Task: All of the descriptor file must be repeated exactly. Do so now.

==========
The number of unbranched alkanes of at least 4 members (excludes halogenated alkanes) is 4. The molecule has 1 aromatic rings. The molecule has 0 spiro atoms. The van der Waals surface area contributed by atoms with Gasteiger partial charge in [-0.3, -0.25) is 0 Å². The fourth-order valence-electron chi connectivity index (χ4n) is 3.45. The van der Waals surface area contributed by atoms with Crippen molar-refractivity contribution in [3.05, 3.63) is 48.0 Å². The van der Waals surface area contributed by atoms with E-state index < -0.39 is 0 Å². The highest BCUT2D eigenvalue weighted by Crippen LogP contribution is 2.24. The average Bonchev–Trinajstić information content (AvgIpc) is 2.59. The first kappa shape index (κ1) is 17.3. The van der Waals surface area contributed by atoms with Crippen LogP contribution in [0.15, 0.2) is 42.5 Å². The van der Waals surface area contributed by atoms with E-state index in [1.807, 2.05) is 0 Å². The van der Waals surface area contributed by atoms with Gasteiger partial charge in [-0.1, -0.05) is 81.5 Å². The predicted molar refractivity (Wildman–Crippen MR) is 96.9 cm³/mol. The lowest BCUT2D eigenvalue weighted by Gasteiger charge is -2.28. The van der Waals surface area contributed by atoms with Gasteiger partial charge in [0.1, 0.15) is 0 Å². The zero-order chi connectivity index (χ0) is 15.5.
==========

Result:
The number of unbranched alkanes of at least 4 members (excludes halogenated alkanes) is 4. The molecule has 1 aromatic rings. The molecule has 0 spiro atoms. The van der Waals surface area contributed by atoms with Gasteiger partial charge in [-0.3, -0.25) is 0 Å². The fourth-order valence-electron chi connectivity index (χ4n) is 3.45. The van der Waals surface area contributed by atoms with Crippen molar-refractivity contribution in [3.05, 3.63) is 48.0 Å². The van der Waals surface area contributed by atoms with E-state index < -0.39 is 0 Å². The highest BCUT2D eigenvalue weighted by Crippen LogP contribution is 2.24. The average Bonchev–Trinajstić information content (AvgIpc) is 2.59. The first kappa shape index (κ1) is 17.3. The van der Waals surface area contributed by atoms with Crippen LogP contribution in [0.15, 0.2) is 42.5 Å². The van der Waals surface area contributed by atoms with E-state index in [1.807, 2.05) is 0 Å². The van der Waals surface area contributed by atoms with Gasteiger partial charge in [-0.1, -0.05) is 81.5 Å². The predicted molar refractivity (Wildman–Crippen MR) is 96.9 cm³/mol. The lowest BCUT2D eigenvalue weighted by Gasteiger charge is -2.28. The van der Waals surface area contributed by atoms with Gasteiger partial charge in [0.1, 0.15) is 0 Å². The zero-order chi connectivity index (χ0) is 15.5.